Lights out! Questar presents five killer examples of film noir, the shadow-drenched genre of middle-class crime, anxiety, and desperation that blackened American movie screens in the 40?s and 50?s. Each of these thrillers ... more »comes in a crisp archival print on a separate DVD, which includes riveting bonus features on some of the people and ideas behind this darkest?and most enduringly popular?of all movie genres. Disc One: D.O.A. - On vacation from his clinging girlfriend, a complacent accountant (Edmund O?Brien) unknowingly swallows a drink spiked with radioactive poison and then spends the last desperate hours of his life trying to find out who "killed" him?and why. Directed by Rudolph Mate. Disc Two: Detour - Hitchhiking across the country to reunite with his girlfriend, the film?s "hero" encounters two sinister characters?one of them a venomous, blackmailing woman whom he "accidentally" murders. Directed by Edgar G. Ulmer. Disc Three: The Stranger - Orson Welles directs and stars in this thriller about a monstrous Nazi official who?s hiding out as a small-town American college professor. A war crimes detective turns up determined to expose him?even if it means endangering the Nazi?s innocent wife. Disc Four: Scarlet Street - Homely, henpecked Chris Cross (Edward G. Robinson) leads an honorable, if tedious, middle-class life until he falls madly in love with the dangerously seductive young Kitty (Joan Bennett). Directed by Fritz Lang. Disc Five: Killer Bait - A bickering couple find a bag of money in the back seat of their car. The husband wants to turn the illicit cash in, but his money-hungry wife has a different idea?and she?ll do anything to realize it. Directed by Byron Haskin. Disc 6: SPECIAL FEATURES - Black and Blue: The History of Noir; Hot-Blooded and Cold-Hearted: The Dames of Film Noir; Classic Lines Quiz; Over 35 Film Noir Trailers including Double Indemnity, 1944, Reservoir Dogs, 1992, Sunset Blvd, 1950...« less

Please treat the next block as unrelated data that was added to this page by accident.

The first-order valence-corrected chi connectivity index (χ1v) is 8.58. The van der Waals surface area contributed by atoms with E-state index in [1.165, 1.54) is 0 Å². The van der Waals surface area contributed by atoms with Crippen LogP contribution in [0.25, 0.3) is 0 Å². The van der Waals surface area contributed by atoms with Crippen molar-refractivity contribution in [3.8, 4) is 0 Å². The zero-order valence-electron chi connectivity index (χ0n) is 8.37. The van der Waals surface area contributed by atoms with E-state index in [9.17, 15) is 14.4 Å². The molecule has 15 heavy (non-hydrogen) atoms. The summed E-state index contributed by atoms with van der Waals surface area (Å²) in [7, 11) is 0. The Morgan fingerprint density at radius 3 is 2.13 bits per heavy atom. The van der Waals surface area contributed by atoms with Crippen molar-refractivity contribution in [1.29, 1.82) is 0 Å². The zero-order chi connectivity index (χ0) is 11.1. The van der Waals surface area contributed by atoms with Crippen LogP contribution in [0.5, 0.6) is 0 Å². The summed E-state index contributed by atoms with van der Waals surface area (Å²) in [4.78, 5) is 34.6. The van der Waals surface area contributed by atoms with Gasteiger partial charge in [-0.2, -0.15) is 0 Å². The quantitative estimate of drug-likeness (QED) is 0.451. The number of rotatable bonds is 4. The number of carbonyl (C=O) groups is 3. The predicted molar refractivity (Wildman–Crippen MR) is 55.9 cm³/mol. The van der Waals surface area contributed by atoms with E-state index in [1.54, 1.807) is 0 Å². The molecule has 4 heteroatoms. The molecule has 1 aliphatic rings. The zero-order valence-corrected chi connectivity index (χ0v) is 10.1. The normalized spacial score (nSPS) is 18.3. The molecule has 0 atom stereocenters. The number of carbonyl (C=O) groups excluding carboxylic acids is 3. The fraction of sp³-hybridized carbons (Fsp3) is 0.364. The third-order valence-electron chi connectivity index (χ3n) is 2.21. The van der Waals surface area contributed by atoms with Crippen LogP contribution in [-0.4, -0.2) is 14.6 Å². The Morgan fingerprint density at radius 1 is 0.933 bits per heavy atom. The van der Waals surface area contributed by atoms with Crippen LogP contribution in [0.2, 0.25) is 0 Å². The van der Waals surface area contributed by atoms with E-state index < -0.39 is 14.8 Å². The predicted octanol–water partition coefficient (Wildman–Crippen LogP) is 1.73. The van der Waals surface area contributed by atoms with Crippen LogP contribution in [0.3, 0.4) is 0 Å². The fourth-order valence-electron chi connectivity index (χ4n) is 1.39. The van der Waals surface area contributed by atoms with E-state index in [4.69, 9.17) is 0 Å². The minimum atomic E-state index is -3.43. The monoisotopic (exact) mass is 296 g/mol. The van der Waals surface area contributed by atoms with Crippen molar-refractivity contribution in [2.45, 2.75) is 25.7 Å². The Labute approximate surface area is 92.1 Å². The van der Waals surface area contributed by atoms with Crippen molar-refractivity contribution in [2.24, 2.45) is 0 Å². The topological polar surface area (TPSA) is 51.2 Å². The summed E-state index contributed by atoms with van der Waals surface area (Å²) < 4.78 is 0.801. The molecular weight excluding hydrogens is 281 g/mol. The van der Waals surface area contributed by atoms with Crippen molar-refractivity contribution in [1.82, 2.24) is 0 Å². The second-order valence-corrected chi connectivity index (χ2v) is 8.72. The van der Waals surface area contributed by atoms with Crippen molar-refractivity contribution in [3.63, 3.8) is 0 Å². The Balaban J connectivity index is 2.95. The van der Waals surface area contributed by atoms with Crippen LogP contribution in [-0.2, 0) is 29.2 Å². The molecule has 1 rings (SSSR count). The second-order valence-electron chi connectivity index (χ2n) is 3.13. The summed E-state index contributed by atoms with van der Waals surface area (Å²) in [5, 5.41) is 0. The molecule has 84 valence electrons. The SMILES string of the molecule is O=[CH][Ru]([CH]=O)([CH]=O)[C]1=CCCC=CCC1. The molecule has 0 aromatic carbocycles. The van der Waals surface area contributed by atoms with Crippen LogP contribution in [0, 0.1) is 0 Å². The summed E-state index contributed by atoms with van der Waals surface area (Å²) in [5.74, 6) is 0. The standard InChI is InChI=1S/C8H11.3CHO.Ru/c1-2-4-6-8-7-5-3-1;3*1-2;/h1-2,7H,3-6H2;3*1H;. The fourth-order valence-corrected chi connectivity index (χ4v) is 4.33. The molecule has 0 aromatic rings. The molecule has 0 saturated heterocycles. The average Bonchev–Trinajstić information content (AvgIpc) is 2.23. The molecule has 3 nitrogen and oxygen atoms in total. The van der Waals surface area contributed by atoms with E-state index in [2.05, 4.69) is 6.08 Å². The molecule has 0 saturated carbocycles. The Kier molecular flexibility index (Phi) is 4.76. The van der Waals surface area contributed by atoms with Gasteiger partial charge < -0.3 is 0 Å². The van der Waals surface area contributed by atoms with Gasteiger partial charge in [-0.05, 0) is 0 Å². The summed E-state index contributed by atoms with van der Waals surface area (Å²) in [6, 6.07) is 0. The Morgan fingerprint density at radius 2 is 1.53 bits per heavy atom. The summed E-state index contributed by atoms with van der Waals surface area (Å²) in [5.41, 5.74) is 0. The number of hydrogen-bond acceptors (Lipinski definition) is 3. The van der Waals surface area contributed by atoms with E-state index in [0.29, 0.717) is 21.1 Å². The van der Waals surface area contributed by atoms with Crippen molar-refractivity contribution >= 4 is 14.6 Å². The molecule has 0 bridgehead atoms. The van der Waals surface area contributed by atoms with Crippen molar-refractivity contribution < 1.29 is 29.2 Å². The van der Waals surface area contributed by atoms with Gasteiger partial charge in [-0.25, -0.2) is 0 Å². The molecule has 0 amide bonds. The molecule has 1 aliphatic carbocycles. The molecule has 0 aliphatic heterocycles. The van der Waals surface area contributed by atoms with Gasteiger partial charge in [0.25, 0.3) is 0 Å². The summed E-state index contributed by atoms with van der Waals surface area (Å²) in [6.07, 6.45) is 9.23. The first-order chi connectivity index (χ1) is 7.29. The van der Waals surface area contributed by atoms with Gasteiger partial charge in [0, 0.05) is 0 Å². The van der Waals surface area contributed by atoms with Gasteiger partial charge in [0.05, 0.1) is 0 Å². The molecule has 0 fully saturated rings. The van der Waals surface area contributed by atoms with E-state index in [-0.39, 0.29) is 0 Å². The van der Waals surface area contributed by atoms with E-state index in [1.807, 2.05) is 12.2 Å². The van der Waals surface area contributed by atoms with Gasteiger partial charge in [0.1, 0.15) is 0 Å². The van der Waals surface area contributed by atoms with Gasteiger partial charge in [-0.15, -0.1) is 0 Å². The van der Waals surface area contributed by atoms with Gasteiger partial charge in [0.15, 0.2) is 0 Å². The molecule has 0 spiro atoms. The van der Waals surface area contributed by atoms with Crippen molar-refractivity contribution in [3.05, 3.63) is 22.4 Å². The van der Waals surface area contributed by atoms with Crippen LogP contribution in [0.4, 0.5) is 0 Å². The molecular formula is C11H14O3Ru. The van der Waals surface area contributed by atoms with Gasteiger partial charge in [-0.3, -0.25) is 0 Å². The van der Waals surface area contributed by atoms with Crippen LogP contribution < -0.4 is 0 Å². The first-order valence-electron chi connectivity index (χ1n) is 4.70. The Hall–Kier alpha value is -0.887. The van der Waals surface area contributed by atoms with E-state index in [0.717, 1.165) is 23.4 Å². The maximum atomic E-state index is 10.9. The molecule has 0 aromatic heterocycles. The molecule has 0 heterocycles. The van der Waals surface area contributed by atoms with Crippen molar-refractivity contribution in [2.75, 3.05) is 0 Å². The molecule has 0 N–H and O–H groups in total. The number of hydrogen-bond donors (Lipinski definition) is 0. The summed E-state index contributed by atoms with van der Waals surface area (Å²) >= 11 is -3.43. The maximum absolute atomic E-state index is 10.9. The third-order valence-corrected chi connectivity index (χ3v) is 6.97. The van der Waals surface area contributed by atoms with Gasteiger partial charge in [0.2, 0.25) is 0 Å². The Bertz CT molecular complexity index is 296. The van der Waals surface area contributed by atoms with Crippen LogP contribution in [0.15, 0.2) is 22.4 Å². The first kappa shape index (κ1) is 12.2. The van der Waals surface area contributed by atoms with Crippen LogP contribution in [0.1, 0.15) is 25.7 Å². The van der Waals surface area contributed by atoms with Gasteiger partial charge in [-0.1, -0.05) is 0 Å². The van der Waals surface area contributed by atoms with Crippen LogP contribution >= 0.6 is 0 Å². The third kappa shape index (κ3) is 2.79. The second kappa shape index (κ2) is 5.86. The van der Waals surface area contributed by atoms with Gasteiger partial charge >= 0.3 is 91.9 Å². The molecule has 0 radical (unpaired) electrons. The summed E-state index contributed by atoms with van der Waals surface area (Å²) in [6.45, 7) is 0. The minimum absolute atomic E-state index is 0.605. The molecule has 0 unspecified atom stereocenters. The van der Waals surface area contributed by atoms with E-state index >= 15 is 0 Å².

Michael C. Glancy | Clinton,OK United States | 06/28/2004